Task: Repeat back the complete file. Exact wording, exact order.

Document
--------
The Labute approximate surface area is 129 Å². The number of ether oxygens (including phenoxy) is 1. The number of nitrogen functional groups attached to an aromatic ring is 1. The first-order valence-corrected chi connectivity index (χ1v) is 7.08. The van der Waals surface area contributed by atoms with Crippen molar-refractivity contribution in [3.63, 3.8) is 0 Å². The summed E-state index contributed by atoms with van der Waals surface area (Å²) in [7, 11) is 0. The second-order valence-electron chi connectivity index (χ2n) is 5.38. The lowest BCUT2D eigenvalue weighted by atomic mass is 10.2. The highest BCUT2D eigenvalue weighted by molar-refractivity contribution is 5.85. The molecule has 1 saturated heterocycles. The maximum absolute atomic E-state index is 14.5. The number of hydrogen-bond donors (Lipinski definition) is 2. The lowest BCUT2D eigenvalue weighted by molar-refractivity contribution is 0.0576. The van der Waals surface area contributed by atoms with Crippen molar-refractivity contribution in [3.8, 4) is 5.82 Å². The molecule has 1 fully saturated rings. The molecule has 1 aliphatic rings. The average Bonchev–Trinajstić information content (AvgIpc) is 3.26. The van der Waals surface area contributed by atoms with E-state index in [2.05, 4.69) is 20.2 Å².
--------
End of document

The Labute approximate surface area is 129 Å². The number of ether oxygens (including phenoxy) is 1. The number of nitrogen functional groups attached to an aromatic ring is 1. The first-order valence-corrected chi connectivity index (χ1v) is 7.08. The van der Waals surface area contributed by atoms with Crippen molar-refractivity contribution in [3.63, 3.8) is 0 Å². The summed E-state index contributed by atoms with van der Waals surface area (Å²) in [7, 11) is 0. The second-order valence-electron chi connectivity index (χ2n) is 5.38. The lowest BCUT2D eigenvalue weighted by atomic mass is 10.2. The highest BCUT2D eigenvalue weighted by molar-refractivity contribution is 5.85. The molecule has 1 saturated heterocycles. The maximum absolute atomic E-state index is 14.5. The number of hydrogen-bond donors (Lipinski definition) is 2. The lowest BCUT2D eigenvalue weighted by molar-refractivity contribution is 0.0576. The van der Waals surface area contributed by atoms with Crippen molar-refractivity contribution in [3.8, 4) is 5.82 Å². The molecule has 1 fully saturated rings. The molecule has 1 aliphatic rings. The average Bonchev–Trinajstić information content (AvgIpc) is 3.26. The van der Waals surface area contributed by atoms with E-state index in [2.05, 4.69) is 20.2 Å².